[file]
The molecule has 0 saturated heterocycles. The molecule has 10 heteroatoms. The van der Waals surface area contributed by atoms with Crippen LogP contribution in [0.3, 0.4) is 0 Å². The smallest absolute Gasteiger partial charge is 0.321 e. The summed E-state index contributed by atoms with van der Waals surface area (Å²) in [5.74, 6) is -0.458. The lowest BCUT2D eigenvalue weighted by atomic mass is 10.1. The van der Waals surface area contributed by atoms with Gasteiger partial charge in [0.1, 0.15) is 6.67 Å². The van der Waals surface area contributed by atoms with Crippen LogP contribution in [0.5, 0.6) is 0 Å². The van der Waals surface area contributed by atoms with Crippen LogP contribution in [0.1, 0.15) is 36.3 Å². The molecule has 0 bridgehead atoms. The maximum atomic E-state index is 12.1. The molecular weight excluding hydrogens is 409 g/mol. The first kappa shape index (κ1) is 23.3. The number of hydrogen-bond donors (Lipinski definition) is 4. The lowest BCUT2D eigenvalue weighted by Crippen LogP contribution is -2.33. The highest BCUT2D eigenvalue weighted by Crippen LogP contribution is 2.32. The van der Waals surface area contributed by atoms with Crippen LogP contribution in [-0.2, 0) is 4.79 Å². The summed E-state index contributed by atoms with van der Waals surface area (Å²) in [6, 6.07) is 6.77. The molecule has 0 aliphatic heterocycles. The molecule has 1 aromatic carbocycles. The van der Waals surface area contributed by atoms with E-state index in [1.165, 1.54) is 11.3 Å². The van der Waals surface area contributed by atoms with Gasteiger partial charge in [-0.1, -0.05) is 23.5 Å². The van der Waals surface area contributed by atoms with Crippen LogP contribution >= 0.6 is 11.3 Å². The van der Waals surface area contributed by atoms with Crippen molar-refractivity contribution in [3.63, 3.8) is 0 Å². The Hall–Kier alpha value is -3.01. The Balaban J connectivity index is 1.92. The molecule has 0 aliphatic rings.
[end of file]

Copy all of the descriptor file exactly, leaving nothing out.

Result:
The molecule has 0 saturated heterocycles. The molecule has 10 heteroatoms. The van der Waals surface area contributed by atoms with Crippen LogP contribution in [0.3, 0.4) is 0 Å². The smallest absolute Gasteiger partial charge is 0.321 e. The summed E-state index contributed by atoms with van der Waals surface area (Å²) in [5.74, 6) is -0.458. The lowest BCUT2D eigenvalue weighted by atomic mass is 10.1. The van der Waals surface area contributed by atoms with Gasteiger partial charge in [0.1, 0.15) is 6.67 Å². The van der Waals surface area contributed by atoms with Crippen LogP contribution in [0.5, 0.6) is 0 Å². The van der Waals surface area contributed by atoms with Crippen LogP contribution in [0.1, 0.15) is 36.3 Å². The molecule has 0 bridgehead atoms. The maximum atomic E-state index is 12.1. The molecular weight excluding hydrogens is 409 g/mol. The first kappa shape index (κ1) is 23.3. The number of hydrogen-bond donors (Lipinski definition) is 4. The lowest BCUT2D eigenvalue weighted by Crippen LogP contribution is -2.33. The highest BCUT2D eigenvalue weighted by Crippen LogP contribution is 2.32. The van der Waals surface area contributed by atoms with Crippen LogP contribution in [-0.2, 0) is 4.79 Å². The summed E-state index contributed by atoms with van der Waals surface area (Å²) in [6, 6.07) is 6.77. The molecule has 0 aliphatic heterocycles. The molecule has 1 aromatic carbocycles. The van der Waals surface area contributed by atoms with E-state index in [1.165, 1.54) is 11.3 Å². The van der Waals surface area contributed by atoms with Gasteiger partial charge in [-0.1, -0.05) is 23.5 Å². The van der Waals surface area contributed by atoms with Crippen LogP contribution >= 0.6 is 11.3 Å². The van der Waals surface area contributed by atoms with Crippen molar-refractivity contribution in [3.63, 3.8) is 0 Å². The Hall–Kier alpha value is -3.01. The Balaban J connectivity index is 1.92. The molecule has 0 aliphatic rings.